P060: A PATIENT SAFETY QUALITY INITIATIVE TO DECREASE RISK OF ACUTE CHEST SYNDROME POST ANESTHESIA IN PATIENT WITH DIAGNOSED SICKLE CELL DISEASE
Hope Sprunger, MD; Sonia Mehta, MD; University of Florida
Introduction: Sickle cell disease due to its challenges to blood circulation presents specific considerations for the anesthesiologist, including pain control, infection control, hydration, hemoglobin concentration, and temperature. For one pediatric case, an 8 year-old boy with PMH of sickle cell anemia with recurrent pain crises was scheduled for a MRI of 30 minute duration. Post procedure, the patient was diagnosed with acute chest syndrome. We will discuss the management of patient care and the outcome of this case which ultimately led to the birth of a multidisciplinary patient safety quality initiative.
Management: Patient was instructed to follow NPO guidelines that would require him to be NPO at midnight the night before the MRI.The patient arrived to MRI and had eaten a full breakfast. Due to NPO violations and aspiration risks, the patient was delayed until appropriate fasting time ensued for this elective anesthetic. Patient had had recurrent sickling crisises resulting in hospitalization for acute chest syndrome. Therefore, hydration status was a huge concern. Several hours prior to the MRI, an awake PIV was placed and patient was given intravenous fluid. Patient was placed under GA with a propofol infusion and LMA was placed. Patient was maintained warm, was hydrated during the procedure, and woke with no complications on tube removal. During recovery in PACU, the patient began to complain of pain and was admitted for acute pain crisis.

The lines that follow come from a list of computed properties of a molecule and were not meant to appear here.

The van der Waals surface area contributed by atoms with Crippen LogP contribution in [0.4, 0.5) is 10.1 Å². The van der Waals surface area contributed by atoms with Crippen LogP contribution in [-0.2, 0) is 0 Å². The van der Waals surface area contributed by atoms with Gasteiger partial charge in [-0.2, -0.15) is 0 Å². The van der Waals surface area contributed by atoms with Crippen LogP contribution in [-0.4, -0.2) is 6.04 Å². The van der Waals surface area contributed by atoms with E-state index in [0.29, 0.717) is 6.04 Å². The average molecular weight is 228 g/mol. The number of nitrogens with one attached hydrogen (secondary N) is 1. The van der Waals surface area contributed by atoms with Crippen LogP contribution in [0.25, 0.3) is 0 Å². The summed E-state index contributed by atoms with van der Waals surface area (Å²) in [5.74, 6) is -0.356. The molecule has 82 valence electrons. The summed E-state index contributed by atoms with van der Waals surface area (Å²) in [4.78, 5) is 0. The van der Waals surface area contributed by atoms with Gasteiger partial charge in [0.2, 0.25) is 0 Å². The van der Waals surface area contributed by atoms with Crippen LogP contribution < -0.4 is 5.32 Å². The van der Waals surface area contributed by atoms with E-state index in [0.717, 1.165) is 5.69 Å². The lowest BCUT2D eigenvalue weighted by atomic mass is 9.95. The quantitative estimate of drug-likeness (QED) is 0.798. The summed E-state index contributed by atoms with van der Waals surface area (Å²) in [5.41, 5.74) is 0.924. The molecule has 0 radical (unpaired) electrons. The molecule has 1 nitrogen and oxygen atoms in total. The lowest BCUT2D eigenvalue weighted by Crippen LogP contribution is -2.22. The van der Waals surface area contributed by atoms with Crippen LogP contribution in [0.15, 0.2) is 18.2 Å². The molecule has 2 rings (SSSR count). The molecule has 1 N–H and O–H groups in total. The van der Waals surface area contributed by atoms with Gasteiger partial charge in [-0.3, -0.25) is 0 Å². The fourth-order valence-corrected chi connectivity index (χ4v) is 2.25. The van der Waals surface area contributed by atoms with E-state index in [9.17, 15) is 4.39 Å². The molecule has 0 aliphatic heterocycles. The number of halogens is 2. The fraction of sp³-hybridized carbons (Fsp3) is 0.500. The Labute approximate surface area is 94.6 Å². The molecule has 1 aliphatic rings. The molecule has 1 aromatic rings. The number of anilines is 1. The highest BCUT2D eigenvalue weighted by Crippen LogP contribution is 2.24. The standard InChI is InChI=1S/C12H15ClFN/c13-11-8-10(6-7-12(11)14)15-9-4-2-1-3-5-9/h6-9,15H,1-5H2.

Results: A multidisciplinary team formed based on the event that occurred to this patient. Pediatric hematology/oncology, radiology, MRI technicians, and pediatric anesthesiology met to discuss how to prevent this situation going forward. A protocol was created that ensued patient’s who have a PMH of sickle cell disease will be admitted the night prior to MRI for PIV placement and hydration. Since the creation of this protocol, there have not been any patient’s who have suffered from acute chest syndrome secondary to the stress of anesthesia after their MRI.
Conclusion: Stress from fasting and general anesthesia in the pediatric sickle cell population can result in a pain crisis even with a nonsurgical procedure such as a MRI despite appropriate attempts at care. Education of providers and developing a standardized approach to pre-treatment during the NPO period can help prevent future admissions from pain crises caused by fasting.